Just south of the Thames is one of the oldest and most interesting parts of London. Over the years, Southwark has been everything from a Roman settlement to the home of Shakespeare. In recent times when it is the center of rebirth along the water in London.
Southwark first became important as the ending point of the Roman London Bridge, constructed around 50 A.D. The area was abandoned when the Romans left in the 5th century and reoccupied around 886. During the middle ages it was home to monasteries with Southwark Cathedral being the oldest remaining place of worship from this time.
The cathedral’s present building dates mostly from 1220-1420. Inside you’ll find memorials to the 15h century poet John Gower, a wooden effigy of a knight believed to date from the 13th century, and even the burial place of William Shakespeare’s brother Edmund.
Part of the fun of Southwark is getting to it. Immediately outside of the cathedral you’ll find the legendary London Bridge. A bridge has been located near this site for almost 2,000 years. This incarnation dates from 1973 so there should be little worry of it falling down. The most recent bridge in London is the sleek Millennium Bridge, stretching from St. Paul’s Cathedral in The City to the Tate Modern in Southwark.
The Tate Modern is built inside the old Bankside Power Station and features some of the finest modern art museums in the world, combining the huge industrial space with the likes of Picasso, Warhol, Rothko, and Pollock. And best yet, the admission is free.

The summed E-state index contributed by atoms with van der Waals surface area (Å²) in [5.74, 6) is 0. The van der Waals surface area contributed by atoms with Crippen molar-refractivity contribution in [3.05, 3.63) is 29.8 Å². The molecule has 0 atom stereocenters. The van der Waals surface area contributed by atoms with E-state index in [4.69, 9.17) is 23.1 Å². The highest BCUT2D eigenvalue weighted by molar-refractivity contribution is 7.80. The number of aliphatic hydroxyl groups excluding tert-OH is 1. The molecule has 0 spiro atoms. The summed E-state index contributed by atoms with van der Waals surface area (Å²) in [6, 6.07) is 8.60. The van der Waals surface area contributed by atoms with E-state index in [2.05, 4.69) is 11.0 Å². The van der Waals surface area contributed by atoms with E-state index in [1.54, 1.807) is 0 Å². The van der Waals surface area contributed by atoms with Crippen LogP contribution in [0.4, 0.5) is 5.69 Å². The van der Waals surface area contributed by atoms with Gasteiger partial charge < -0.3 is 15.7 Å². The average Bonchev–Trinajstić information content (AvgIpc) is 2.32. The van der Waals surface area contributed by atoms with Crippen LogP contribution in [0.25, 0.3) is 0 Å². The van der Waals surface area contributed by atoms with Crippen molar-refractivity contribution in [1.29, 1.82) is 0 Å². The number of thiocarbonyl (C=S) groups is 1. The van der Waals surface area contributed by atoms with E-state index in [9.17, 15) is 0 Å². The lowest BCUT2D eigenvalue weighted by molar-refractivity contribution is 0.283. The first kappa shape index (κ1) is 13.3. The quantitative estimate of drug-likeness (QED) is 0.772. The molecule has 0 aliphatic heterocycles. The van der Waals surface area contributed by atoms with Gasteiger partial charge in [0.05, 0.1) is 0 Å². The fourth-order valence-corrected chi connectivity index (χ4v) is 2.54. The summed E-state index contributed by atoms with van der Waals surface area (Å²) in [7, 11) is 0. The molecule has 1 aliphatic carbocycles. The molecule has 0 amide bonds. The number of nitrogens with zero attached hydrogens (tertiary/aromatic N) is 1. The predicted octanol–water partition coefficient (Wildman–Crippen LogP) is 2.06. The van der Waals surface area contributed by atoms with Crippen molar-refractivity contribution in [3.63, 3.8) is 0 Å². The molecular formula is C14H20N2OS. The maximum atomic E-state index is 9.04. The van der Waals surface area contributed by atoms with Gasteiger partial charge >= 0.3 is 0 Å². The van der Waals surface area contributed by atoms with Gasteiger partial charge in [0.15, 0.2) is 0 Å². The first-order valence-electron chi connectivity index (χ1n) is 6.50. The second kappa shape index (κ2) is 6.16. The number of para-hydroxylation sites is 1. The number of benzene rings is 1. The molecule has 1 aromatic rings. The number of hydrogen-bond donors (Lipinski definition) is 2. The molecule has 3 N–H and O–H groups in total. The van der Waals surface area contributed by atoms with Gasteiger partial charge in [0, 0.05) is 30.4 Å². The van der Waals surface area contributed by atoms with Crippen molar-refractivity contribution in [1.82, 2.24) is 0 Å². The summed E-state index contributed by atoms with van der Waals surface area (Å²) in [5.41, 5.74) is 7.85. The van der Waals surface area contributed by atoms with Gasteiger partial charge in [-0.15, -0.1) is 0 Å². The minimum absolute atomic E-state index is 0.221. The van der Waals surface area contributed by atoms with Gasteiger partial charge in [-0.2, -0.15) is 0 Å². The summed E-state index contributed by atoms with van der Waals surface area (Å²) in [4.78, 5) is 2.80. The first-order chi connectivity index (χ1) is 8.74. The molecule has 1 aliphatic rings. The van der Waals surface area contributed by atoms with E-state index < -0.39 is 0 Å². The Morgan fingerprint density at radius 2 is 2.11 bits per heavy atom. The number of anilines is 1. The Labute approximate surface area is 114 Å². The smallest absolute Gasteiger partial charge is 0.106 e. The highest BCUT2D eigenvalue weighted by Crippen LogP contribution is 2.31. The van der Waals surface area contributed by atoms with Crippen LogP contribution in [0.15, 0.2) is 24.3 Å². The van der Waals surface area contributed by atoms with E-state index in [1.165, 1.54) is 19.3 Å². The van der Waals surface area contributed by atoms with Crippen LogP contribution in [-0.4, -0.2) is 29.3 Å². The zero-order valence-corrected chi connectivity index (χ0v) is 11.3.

During Elizabethan times, Southwark was outside the jurisdiction of Puritan London, so the banned forms of entertainment, like bear baiting and plays were found across the Thames. Shakespeare’s famous Globe Theatre was along the water and a modern reproduction can be found nearby where the foundations to the original theater lie. During the summer the theater is open for performances of Shakespeare’s plays, a highlight for any visitor.
During the time of Chaucer, Southwark was filled with galleried coach inn’s, including the Tabard where The Canterbury Tales begins. Next door to where the Tabard stood is the George Inn, London’s last remaining inn. Rebuilt after a fire in 1677, you can stop in for a pint or go upstairs to the restaurant for a meal just as Charles Dickens would.
The other historic pub in Southwark is The Anchor, where Samuel Pepys watched the Great Fire in 1666. The pub itself burnt down in 1677, but was rebuilt and frequented by actors from the nearby theaters, pirates and smugglers.
For food, Southwark’s Borough Market is possibly the best food market in all of London. The market claims to existed since 1014 “and probably earlier” and is still a great source for fruit and vegetables and well and higher-end food stalls.
Recently Southwark is home to some of the more innovative London architecture. London’s City Hall is a glass sail-shaped building along the water. And the long-awaited Shard will open in June. Reaching 1,017 feet (310 meters), it will be the tallest building in the European Union. There will be an observation deck on the 72nd floor of the pointed glass building.
Well if you like what you have read, take a look at these Southwark vacation rentals and find a great place to stay.
This huge, beautiful three bedroom duplex vacation rental in Southwark, London (LN-500) is a short walk from all of Southwark’s many attractions.
This one bedroom vacation rental in Southwark, London (LN-865) echoes back to the days of Southwark being filled with warehouses with the exposed brick on the inside of the building. The apartment is a short walk from Borough Market where you can stock up on food to enjoy in the apartment.
Whats your favorite part of Southwark?
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